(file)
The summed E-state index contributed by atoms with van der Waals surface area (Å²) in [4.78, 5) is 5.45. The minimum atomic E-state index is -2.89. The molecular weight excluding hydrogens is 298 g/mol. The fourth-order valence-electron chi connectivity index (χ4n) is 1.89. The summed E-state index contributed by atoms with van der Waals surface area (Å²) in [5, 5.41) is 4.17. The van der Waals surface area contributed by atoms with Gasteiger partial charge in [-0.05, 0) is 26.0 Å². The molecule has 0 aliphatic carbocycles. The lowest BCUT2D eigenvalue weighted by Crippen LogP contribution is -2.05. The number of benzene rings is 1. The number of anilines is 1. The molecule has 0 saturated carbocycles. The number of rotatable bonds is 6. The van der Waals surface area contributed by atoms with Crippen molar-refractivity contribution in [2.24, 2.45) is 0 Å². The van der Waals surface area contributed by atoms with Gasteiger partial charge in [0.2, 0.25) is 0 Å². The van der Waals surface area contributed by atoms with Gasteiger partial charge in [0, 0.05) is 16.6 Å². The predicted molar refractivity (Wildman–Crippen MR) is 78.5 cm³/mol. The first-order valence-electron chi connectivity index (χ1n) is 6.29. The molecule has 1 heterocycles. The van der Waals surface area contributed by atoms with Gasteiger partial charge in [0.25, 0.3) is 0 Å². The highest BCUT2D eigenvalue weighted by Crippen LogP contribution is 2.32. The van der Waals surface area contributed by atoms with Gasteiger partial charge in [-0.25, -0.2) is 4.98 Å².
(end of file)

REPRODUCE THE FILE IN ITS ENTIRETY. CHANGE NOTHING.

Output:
The summed E-state index contributed by atoms with van der Waals surface area (Å²) in [4.78, 5) is 5.45. The minimum atomic E-state index is -2.89. The molecular weight excluding hydrogens is 298 g/mol. The fourth-order valence-electron chi connectivity index (χ4n) is 1.89. The summed E-state index contributed by atoms with van der Waals surface area (Å²) in [5, 5.41) is 4.17. The van der Waals surface area contributed by atoms with Gasteiger partial charge in [-0.05, 0) is 26.0 Å². The molecule has 0 aliphatic carbocycles. The lowest BCUT2D eigenvalue weighted by Crippen LogP contribution is -2.05. The number of benzene rings is 1. The number of anilines is 1. The molecule has 0 saturated carbocycles. The number of rotatable bonds is 6. The van der Waals surface area contributed by atoms with Crippen molar-refractivity contribution in [2.24, 2.45) is 0 Å². The van der Waals surface area contributed by atoms with Gasteiger partial charge in [0.2, 0.25) is 0 Å². The van der Waals surface area contributed by atoms with Gasteiger partial charge in [0, 0.05) is 16.6 Å². The predicted molar refractivity (Wildman–Crippen MR) is 78.5 cm³/mol. The first-order valence-electron chi connectivity index (χ1n) is 6.29. The molecule has 1 heterocycles. The van der Waals surface area contributed by atoms with Gasteiger partial charge in [0.25, 0.3) is 0 Å². The highest BCUT2D eigenvalue weighted by Crippen LogP contribution is 2.32. The van der Waals surface area contributed by atoms with Gasteiger partial charge in [-0.25, -0.2) is 4.98 Å².